Late Summer Heat Puts Amaranth Front and Center

There are several Amaranth varieties growing and blooming on our little slice of the Earth. One is 7 feet tall, another only 6 inches with broad, pink and green striped leaves.

Pigweed is one common name used for all varieties...that's not my favorite flower nickname, however. Chinese Spinach is a nickname I can live with.

All Amaranth varieties have nutritious leaves used as a food source for hundreds of years. The seeds are a source of vegetarian protein used in many ways from popping to steaming. Ground into flour, gluten free pastries are made from the seeds.

Globe Amaranth, an old fashioned everlasting flower, is seen here with Wave Petunias in a bed by the garden shed. This fall I'll dry some of the dark red/purple Globe Amaranth flowers in silica beads to use over the winter. The Strawberry Fields and Bicolor Pink would probably fade to some grey color.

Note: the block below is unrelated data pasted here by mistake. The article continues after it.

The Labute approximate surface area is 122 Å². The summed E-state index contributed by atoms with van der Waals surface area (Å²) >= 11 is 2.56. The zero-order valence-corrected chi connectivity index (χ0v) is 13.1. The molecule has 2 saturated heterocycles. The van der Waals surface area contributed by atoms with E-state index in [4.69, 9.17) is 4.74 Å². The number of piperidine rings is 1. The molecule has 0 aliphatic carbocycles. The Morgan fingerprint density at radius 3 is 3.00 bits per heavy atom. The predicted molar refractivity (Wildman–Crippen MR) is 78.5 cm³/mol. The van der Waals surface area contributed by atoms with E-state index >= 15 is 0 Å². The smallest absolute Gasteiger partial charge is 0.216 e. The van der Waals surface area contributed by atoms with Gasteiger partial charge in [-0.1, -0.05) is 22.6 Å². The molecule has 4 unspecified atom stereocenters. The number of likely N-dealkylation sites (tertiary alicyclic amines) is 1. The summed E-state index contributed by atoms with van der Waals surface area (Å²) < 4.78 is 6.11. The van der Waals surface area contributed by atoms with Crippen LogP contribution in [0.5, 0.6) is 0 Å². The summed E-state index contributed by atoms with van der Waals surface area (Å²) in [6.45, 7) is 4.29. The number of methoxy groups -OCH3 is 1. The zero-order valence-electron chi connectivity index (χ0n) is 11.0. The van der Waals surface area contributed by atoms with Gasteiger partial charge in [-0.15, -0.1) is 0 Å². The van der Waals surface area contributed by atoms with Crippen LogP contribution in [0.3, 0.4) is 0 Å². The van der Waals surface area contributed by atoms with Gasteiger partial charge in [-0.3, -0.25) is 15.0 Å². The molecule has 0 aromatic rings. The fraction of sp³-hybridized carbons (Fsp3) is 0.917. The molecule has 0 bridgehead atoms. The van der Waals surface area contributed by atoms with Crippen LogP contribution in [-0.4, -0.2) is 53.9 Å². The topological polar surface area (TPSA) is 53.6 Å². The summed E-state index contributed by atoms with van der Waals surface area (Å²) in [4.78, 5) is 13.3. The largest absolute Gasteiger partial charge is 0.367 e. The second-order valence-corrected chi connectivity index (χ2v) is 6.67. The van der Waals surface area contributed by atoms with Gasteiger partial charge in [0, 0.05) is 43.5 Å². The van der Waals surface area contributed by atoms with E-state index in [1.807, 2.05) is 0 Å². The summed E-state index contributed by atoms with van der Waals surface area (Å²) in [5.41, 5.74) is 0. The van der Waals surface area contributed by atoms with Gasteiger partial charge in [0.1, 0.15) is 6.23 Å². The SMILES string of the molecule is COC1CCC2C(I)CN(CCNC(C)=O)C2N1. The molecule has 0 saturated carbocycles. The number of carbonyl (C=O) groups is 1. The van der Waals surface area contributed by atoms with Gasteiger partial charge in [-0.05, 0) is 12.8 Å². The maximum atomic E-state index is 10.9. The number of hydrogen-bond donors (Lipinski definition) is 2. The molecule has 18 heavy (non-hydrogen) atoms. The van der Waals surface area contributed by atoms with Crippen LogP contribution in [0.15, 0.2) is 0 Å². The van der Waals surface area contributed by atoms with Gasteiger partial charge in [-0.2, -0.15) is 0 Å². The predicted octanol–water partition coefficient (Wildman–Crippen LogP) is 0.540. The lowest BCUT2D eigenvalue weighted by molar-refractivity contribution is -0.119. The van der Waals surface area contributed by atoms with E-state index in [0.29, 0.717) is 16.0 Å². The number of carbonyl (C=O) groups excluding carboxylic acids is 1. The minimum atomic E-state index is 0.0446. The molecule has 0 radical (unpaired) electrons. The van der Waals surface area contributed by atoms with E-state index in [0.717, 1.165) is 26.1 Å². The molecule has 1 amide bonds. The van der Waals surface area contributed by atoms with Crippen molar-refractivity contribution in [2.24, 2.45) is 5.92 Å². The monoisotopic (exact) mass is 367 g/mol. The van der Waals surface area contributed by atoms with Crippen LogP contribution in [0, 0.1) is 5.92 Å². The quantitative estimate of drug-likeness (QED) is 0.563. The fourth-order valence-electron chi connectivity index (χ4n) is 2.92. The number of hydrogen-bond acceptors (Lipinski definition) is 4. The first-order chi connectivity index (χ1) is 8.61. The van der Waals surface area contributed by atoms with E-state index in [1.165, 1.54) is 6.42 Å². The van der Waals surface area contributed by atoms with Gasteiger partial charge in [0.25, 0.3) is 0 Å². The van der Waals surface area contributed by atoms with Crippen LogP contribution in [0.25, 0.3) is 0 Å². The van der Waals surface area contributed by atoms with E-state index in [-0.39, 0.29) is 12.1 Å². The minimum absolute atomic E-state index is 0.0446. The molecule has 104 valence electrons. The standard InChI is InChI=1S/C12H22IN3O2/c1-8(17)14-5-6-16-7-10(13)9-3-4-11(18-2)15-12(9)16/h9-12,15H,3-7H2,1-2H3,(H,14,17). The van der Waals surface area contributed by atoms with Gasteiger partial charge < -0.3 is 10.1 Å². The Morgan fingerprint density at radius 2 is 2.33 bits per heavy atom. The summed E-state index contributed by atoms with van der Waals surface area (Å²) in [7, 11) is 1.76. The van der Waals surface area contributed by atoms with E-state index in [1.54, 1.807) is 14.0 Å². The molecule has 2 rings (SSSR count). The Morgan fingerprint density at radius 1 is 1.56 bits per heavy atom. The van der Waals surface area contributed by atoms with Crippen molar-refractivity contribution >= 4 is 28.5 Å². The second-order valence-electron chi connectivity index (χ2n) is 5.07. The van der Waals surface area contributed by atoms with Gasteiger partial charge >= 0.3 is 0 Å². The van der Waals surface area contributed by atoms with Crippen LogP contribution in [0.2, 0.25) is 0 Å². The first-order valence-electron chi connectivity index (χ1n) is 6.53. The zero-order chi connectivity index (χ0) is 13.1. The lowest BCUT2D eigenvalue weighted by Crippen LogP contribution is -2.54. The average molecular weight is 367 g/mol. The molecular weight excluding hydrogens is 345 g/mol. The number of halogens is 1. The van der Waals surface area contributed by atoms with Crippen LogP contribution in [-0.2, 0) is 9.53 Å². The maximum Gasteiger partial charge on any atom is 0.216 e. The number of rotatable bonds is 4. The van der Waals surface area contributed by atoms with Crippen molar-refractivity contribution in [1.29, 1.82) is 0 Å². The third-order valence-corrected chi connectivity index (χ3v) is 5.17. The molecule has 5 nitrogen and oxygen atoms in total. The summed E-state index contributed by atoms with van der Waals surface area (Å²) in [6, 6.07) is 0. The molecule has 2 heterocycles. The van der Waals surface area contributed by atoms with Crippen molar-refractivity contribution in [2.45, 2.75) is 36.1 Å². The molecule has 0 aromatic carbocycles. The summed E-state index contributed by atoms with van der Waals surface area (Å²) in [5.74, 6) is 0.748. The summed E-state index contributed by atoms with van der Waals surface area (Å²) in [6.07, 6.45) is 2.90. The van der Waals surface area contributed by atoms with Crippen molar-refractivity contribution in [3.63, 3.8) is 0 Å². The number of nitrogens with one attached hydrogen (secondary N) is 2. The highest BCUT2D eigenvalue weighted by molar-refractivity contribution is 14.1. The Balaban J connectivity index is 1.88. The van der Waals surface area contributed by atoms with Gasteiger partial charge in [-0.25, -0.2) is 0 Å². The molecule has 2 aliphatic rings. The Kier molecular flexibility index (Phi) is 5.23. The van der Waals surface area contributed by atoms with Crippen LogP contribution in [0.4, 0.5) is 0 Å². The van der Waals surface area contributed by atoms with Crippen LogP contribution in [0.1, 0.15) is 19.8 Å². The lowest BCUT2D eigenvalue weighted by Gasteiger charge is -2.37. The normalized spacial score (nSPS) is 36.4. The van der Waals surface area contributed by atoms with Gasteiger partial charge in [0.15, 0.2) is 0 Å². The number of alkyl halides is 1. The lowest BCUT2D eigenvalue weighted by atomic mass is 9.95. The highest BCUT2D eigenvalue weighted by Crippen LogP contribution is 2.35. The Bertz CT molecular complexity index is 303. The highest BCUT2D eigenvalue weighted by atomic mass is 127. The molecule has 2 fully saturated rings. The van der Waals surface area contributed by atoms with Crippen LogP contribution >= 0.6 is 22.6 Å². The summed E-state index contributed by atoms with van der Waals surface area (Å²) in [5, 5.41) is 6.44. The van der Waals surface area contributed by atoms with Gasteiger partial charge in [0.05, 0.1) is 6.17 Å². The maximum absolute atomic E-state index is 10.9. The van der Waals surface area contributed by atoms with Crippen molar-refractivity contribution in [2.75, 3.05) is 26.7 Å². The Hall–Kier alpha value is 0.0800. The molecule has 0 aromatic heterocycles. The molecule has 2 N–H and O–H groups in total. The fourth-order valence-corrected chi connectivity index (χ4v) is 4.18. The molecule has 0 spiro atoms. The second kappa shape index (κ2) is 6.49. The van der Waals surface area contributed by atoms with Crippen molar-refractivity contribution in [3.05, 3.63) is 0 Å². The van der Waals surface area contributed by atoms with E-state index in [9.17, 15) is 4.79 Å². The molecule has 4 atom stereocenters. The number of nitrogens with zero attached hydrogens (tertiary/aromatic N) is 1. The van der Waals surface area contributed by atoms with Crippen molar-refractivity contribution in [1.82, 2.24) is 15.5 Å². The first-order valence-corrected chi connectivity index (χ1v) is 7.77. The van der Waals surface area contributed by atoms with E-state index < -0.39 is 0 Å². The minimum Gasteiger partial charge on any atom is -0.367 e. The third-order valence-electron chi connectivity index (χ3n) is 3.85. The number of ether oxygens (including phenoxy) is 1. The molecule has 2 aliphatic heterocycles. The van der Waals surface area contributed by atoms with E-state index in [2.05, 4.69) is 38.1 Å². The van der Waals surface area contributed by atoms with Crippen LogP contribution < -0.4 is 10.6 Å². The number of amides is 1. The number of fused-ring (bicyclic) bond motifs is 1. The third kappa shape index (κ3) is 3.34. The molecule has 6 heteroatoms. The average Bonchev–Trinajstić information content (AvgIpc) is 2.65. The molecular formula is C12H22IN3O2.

There are many ways to preserve flowers successfully: Air drying, silica, antifreeze, glycerine, pressing, sand, microwaving, borax-cornmeal-salt mixtures, etc. Here's a link to a North Dakota State University description of the various recommended methods.

The photo below is an Amaranth that volunteers every year in the same spots. Several years ago I planted hybrid Amaranths and over the years this is the one that persists from the seeds that fall onto the soil every fall.
Another new one to my garden this year, Tiger Eye Amaranth, looks like a sun loving Coleus in the garden. No matter which Amaranth I add to the assortment every year, each one is a delight when the summer heat drags on.


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